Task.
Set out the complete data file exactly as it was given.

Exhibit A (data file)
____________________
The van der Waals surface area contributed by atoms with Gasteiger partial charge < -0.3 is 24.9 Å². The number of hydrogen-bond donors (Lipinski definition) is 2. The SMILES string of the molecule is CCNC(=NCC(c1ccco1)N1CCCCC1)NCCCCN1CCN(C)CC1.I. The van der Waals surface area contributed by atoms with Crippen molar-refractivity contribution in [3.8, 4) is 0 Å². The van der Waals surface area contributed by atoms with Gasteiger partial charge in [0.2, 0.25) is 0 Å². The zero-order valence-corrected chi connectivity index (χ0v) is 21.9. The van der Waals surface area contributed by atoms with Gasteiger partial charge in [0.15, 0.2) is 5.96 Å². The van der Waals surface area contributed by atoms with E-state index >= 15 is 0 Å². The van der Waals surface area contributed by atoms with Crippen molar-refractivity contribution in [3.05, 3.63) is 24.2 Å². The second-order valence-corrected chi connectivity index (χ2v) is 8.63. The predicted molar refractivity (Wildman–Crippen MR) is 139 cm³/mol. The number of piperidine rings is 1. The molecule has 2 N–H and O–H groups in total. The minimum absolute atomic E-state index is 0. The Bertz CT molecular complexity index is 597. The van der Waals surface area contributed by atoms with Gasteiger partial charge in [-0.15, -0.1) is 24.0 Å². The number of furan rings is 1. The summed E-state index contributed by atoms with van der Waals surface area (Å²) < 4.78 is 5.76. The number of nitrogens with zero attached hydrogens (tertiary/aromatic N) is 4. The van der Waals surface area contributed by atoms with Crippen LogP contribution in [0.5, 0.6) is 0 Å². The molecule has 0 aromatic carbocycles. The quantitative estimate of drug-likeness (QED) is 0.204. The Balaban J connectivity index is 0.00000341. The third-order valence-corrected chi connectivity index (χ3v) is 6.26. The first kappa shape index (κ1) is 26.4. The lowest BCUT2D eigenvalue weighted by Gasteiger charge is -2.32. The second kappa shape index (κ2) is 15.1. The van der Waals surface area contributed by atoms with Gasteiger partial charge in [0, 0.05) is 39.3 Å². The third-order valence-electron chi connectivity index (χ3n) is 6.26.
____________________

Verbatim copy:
The van der Waals surface area contributed by atoms with Gasteiger partial charge < -0.3 is 24.9 Å². The number of hydrogen-bond donors (Lipinski definition) is 2. The SMILES string of the molecule is CCNC(=NCC(c1ccco1)N1CCCCC1)NCCCCN1CCN(C)CC1.I. The van der Waals surface area contributed by atoms with Crippen molar-refractivity contribution in [3.8, 4) is 0 Å². The van der Waals surface area contributed by atoms with Gasteiger partial charge in [0.2, 0.25) is 0 Å². The zero-order valence-corrected chi connectivity index (χ0v) is 21.9. The van der Waals surface area contributed by atoms with Gasteiger partial charge in [0.15, 0.2) is 5.96 Å². The van der Waals surface area contributed by atoms with E-state index >= 15 is 0 Å². The van der Waals surface area contributed by atoms with Crippen molar-refractivity contribution in [3.05, 3.63) is 24.2 Å². The second-order valence-corrected chi connectivity index (χ2v) is 8.63. The predicted molar refractivity (Wildman–Crippen MR) is 139 cm³/mol. The number of piperidine rings is 1. The molecule has 2 N–H and O–H groups in total. The minimum absolute atomic E-state index is 0. The Bertz CT molecular complexity index is 597. The van der Waals surface area contributed by atoms with Gasteiger partial charge in [-0.15, -0.1) is 24.0 Å². The number of furan rings is 1. The summed E-state index contributed by atoms with van der Waals surface area (Å²) < 4.78 is 5.76. The number of nitrogens with zero attached hydrogens (tertiary/aromatic N) is 4. The van der Waals surface area contributed by atoms with Crippen LogP contribution in [0.5, 0.6) is 0 Å². The molecule has 0 aromatic carbocycles. The quantitative estimate of drug-likeness (QED) is 0.204. The Balaban J connectivity index is 0.00000341. The third-order valence-corrected chi connectivity index (χ3v) is 6.26. The first kappa shape index (κ1) is 26.4. The lowest BCUT2D eigenvalue weighted by Gasteiger charge is -2.32. The second kappa shape index (κ2) is 15.1. The van der Waals surface area contributed by atoms with Gasteiger partial charge in [0, 0.05) is 39.3 Å². The third-order valence-electron chi connectivity index (χ3n) is 6.26.